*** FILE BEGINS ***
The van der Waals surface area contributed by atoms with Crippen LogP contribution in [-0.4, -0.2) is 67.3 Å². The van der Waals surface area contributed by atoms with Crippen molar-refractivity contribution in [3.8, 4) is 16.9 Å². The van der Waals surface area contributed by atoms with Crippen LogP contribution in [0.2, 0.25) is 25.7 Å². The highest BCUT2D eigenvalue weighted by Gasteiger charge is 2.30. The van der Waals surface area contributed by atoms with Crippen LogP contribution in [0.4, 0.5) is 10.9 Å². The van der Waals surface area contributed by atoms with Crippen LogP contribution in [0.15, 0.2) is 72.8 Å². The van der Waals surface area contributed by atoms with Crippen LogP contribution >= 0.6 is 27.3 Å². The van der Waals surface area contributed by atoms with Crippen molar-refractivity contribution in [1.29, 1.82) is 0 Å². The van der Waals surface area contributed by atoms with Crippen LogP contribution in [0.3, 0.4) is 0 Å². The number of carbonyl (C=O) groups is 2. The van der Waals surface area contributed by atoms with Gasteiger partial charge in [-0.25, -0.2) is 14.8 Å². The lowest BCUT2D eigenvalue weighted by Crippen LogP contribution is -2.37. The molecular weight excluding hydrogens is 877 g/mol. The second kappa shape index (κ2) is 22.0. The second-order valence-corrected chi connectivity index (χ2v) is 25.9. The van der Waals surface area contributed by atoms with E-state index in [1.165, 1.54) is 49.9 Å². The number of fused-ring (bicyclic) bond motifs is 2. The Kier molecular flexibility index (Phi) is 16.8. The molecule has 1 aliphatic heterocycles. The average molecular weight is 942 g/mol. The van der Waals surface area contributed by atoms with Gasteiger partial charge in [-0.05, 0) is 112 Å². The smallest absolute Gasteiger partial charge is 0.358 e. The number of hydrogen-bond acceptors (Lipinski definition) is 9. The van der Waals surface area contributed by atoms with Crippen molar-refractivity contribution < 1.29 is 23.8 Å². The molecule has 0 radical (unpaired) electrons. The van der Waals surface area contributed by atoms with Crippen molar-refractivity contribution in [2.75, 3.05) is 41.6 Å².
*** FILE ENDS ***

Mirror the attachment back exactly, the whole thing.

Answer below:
The van der Waals surface area contributed by atoms with Crippen LogP contribution in [-0.4, -0.2) is 67.3 Å². The van der Waals surface area contributed by atoms with Crippen molar-refractivity contribution in [3.8, 4) is 16.9 Å². The van der Waals surface area contributed by atoms with Crippen LogP contribution in [0.2, 0.25) is 25.7 Å². The highest BCUT2D eigenvalue weighted by Gasteiger charge is 2.30. The van der Waals surface area contributed by atoms with Crippen LogP contribution in [0.4, 0.5) is 10.9 Å². The van der Waals surface area contributed by atoms with Crippen LogP contribution in [0.15, 0.2) is 72.8 Å². The van der Waals surface area contributed by atoms with Crippen LogP contribution >= 0.6 is 27.3 Å². The van der Waals surface area contributed by atoms with Crippen molar-refractivity contribution in [1.29, 1.82) is 0 Å². The van der Waals surface area contributed by atoms with Crippen LogP contribution in [0.3, 0.4) is 0 Å². The number of carbonyl (C=O) groups is 2. The van der Waals surface area contributed by atoms with Gasteiger partial charge in [-0.25, -0.2) is 14.8 Å². The lowest BCUT2D eigenvalue weighted by Crippen LogP contribution is -2.37. The molecular weight excluding hydrogens is 877 g/mol. The second kappa shape index (κ2) is 22.0. The second-order valence-corrected chi connectivity index (χ2v) is 25.9. The van der Waals surface area contributed by atoms with E-state index in [1.165, 1.54) is 49.9 Å². The number of fused-ring (bicyclic) bond motifs is 2. The Kier molecular flexibility index (Phi) is 16.8. The molecule has 1 aliphatic heterocycles. The average molecular weight is 942 g/mol. The van der Waals surface area contributed by atoms with Gasteiger partial charge in [-0.05, 0) is 112 Å². The smallest absolute Gasteiger partial charge is 0.358 e. The number of hydrogen-bond acceptors (Lipinski definition) is 9. The van der Waals surface area contributed by atoms with Crippen molar-refractivity contribution < 1.29 is 23.8 Å². The molecule has 0 radical (unpaired) electrons. The van der Waals surface area contributed by atoms with Crippen molar-refractivity contribution in [2.75, 3.05) is 41.6 Å².